Jack Cloudie

The fifth book in Stephen Hunt’s Jackelian series, Jack Cloudie is not worth reading as a stand-alone.

Jack Cloudie

The Kingdom of Jackals’ Aerostat Navy’s aerial monopoly is in jeopardy!

Jack Cloudie, the fifth of Stephen Hunt’s Jackelian steampunk novels, follows the stories of two would-be heroes, Jack Keats and Omar Ibn Barir. Jack is a lowly street thief turned rookie “Jack Cloudie”. Omar is a slave set free to become a member of the Cassarabian Royal Guard.

In classic Stephen Hunt style, these two characters’ paths eventually cross as the fate of Jackals hangs in the balance.

The Commodore returns

The Commodore Jared Black, Jackals’ favorite adventuring rascal, makes his episodic return in Jack Cloudie.

The Commodore has appeared in every Jackelian novel and is the glue that binds these Stephen Hunt steampunk adventures together. Black has bested aliens, bugs and mad villains, and now must lead a ragtag bunch of Jack Cloudies across Cassarabia to once again save Jackals.

What happened to the rich steampunk world?

Jack Cloudie lacks the imaginative fantasy of previous entries in the Jackelian series. The first half of the book is straightforward and fails to develop the rich steampunk world and characters of Hunt’s previous works, The Court of the Air (2007, review here), The Kingdom Beyond the Waves (2008), Rise of the Iron Moon (2009) and Secrets of the Fire Sea (2010). It seems there was a conscious effort to make Jack Cloudie a stand-alone story that doesn’t rely on the steampunk world of the previous books.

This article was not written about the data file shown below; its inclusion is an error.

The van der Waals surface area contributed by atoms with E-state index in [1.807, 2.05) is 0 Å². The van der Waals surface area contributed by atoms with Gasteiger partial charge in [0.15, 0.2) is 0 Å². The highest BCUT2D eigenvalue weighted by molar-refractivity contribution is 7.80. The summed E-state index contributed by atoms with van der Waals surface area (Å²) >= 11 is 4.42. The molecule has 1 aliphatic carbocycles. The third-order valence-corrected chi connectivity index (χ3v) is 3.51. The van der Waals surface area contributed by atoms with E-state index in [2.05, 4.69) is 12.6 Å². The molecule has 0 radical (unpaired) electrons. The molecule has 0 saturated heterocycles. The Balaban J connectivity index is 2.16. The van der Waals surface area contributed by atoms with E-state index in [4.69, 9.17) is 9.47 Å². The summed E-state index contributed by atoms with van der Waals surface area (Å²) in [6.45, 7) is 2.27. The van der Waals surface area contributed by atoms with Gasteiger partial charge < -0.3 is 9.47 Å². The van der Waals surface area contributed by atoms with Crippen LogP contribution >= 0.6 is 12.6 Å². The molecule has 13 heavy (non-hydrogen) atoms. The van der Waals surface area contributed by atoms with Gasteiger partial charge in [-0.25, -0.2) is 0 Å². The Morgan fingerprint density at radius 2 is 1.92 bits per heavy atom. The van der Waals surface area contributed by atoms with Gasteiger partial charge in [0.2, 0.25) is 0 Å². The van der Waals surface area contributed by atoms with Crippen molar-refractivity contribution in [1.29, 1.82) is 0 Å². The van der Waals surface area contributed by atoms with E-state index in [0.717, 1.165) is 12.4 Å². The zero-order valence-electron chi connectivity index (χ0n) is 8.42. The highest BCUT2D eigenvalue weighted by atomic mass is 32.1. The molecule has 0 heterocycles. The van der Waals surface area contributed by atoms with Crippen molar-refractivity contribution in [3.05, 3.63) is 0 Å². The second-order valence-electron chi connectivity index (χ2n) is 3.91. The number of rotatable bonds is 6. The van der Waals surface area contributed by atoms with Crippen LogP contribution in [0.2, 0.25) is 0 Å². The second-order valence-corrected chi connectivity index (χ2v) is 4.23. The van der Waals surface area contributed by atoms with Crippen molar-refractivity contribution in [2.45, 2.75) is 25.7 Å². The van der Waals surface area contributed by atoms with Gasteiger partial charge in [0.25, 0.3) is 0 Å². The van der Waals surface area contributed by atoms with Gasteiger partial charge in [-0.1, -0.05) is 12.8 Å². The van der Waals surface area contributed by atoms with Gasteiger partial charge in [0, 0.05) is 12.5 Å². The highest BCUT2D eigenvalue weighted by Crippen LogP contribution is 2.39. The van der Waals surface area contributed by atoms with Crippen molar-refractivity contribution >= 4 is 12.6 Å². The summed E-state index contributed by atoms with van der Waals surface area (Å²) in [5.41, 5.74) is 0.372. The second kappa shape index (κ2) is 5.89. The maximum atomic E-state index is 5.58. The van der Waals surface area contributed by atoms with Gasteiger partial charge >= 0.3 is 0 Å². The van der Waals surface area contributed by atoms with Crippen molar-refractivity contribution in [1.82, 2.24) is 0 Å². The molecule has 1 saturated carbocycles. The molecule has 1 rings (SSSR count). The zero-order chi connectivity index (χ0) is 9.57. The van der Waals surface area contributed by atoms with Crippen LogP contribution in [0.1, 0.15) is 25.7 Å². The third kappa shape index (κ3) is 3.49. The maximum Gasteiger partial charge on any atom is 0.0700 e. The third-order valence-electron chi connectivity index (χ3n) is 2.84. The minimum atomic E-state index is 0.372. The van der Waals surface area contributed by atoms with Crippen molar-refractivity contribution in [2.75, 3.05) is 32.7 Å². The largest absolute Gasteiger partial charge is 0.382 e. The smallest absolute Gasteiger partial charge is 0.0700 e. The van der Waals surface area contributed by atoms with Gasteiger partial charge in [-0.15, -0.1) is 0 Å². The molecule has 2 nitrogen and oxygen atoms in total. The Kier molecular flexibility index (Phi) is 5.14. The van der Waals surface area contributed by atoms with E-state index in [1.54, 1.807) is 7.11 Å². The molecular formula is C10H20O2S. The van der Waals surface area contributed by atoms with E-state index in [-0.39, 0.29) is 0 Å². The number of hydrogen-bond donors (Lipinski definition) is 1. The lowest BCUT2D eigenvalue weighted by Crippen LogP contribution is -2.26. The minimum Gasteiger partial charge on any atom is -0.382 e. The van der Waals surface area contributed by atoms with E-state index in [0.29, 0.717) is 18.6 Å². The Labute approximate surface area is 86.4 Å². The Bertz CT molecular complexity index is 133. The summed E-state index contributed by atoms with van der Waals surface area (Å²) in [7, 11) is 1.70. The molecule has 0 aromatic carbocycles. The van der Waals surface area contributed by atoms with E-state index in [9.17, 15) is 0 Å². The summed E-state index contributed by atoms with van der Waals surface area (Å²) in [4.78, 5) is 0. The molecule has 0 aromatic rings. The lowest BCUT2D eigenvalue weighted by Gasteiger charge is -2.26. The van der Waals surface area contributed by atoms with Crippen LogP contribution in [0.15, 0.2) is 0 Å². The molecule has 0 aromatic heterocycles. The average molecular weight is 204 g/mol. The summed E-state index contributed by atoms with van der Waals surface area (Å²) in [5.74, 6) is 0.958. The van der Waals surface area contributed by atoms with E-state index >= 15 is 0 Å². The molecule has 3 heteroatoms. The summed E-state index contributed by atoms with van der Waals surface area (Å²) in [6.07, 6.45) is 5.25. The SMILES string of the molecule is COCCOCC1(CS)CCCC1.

An example of Jack Cloudie only hinting at the fantasy elements of the prequels is shown in the role of The Steam-man Lao/God, who haunts Jack Keats’ dreams. The Steam Lao (Steam-man God) tells Jack Keats that the Steam-man God will be the final judge of which nation will ultimately win the aerial war. However, the god’s promise seems to be forgotten as he plays no role in the story’s climax. This leaves Jack Cloudie with the feel of a story that has been reined in to be more mainstream.

Jack Cloudie also lacks an interesting imaginative setting, which is important in a steampunk story. The story is set in a desert empire where people and animals are genetically altered for all sorts of bizarre and cruel purposes. The setting feels one-dimensional and doesn’t add much to the story. Sequels to the The Court of the Air, like Rise of the Iron Moon, at times have wandered from the steampunk genre to straight sci-fi but still managed to maintain fantasy charm. Jack Cloudie‘s setting doesn’t even come close to enriching the story.

The good

  • The negatives aside, the book does deliver a decent story that provides some unexpected if not bizarre character surprises. Omar’s character ends up eclipsing Jack Keats’ in importance, which was unexpected, especially because the title Jack Cloudie presumably refers to Jack Keats.
  • The two main characters, Omar and Jack, are simple and keep the story moving.
  • The aerial battles add a little intrigue to the story.


Jack Cloudie is only worth reading if one has already come this far in the Jackelian series and read the previous four books. The story is not interesting enough to be a stand-alone novel. Ironically, Jack Cloudie lacks intrigue precisely because Hunt tried to write it as a stand-alone story.

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